Monday, January 11, 2010

The Great American Smoke-Out – The First Government Report Warning Against the Dangers of Smoking Issued

On January 11, 1964, Surgeon General Luther Terry issued a report entitled Smoking and Health: Report of the Advisory Committee to the Surgeon General. This report was the first official government report that warned against the dangers of smoking. This was not the first time a government agency hinted at the dangers of smoking. In 1957, Surgeon General Leroy E. Burney stated that the official position of the U.S. Public Health Service was that scientific evidence pointed to a link between smoking and lung cancer. However, the scale of the report issued in 1964 was a major leap forward in making the public aware of the serious medical risks of tobacco. Surgeon General Terry decided to issue the report on a Saturday so as not to affect the stock market, but to also make the Sunday papers. The report was front-page news across the country and helped to educate the public about the medical risks of smoking.

This may not seem like a thrilling moment in American history, as it does not include any tales of gunplay, espionage or rock and roll. However, just think about the incredible shift the government has taken in its attitude toward smoking and tobacco companies in such a relatively short span of time. During World War II, the government provided servicemen with cigarettes as part of their rations. By 1957, it publicly linked smoking with lung cancer, and by 1964 it acknowledged the serious medical risks associated with smoking. After 1970, advertising cigarettes on television was against the law. Nancy Reagan eventually launched her war on drugs and we all found ourselves going through the infamous D.A.R.E. program. What an incredible transition in less than fifty years.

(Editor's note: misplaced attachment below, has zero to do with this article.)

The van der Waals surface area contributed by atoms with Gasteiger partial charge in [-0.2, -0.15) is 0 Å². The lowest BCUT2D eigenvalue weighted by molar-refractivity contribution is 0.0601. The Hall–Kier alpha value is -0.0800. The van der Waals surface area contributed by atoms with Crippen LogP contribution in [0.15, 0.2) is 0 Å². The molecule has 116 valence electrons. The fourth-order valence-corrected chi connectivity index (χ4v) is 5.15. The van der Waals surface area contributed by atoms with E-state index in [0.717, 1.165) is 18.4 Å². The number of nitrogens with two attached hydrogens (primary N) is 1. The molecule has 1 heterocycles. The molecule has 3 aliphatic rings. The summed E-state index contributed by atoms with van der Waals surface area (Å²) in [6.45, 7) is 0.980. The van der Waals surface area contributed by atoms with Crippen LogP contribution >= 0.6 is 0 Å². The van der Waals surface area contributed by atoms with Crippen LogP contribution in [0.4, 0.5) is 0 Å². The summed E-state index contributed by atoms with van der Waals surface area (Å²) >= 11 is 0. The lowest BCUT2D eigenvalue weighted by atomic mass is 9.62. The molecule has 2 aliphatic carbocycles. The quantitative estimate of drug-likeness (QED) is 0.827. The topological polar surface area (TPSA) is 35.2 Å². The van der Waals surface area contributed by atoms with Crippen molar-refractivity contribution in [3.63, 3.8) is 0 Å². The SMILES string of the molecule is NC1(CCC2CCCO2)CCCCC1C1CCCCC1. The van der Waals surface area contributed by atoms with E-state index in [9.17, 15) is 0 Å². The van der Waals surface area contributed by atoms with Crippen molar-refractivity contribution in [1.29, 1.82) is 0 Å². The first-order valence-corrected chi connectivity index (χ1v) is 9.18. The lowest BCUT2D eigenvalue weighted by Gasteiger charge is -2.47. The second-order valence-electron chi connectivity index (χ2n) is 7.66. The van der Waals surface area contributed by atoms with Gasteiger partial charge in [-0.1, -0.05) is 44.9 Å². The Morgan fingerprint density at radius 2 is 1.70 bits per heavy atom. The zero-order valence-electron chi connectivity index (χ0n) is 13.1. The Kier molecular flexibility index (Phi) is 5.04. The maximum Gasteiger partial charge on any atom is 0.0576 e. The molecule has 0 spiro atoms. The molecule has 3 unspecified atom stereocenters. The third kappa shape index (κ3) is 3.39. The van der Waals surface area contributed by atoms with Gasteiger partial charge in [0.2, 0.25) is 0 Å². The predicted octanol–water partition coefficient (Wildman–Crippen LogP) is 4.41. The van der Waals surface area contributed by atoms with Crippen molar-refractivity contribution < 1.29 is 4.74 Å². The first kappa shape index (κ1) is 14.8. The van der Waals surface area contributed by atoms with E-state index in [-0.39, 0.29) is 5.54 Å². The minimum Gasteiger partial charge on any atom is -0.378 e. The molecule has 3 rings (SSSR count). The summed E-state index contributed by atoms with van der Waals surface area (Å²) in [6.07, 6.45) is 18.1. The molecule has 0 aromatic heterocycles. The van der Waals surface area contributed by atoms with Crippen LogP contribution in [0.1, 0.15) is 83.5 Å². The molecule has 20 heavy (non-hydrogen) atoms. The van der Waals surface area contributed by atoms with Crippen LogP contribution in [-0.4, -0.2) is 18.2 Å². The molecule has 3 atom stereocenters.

Once tobacco advertising on television became illegal in 1970, different advocacy groups used television to get out the anti-smoking message. Here are some early examples of anti-smoking PSA’s. Enjoy and don’t smoke!

Here’s a famous anti-smoking PSA that first aired on September 15, 1967

Here’s another PSA that features a dolphin – the natural choice to hit home an anti- smoking message (?)

Finally, here is John Wayne in western garb talking about his own experience with lung cancer. Its ironic that he is dressed as a cowboy talking about lung cancer, as Marlboro frequently used the image of a cowboy to sell their cigarettes. Tragically, John Wayne succumbed to cancer in 1979.

[Image via PBS]

No comments:

Post a Comment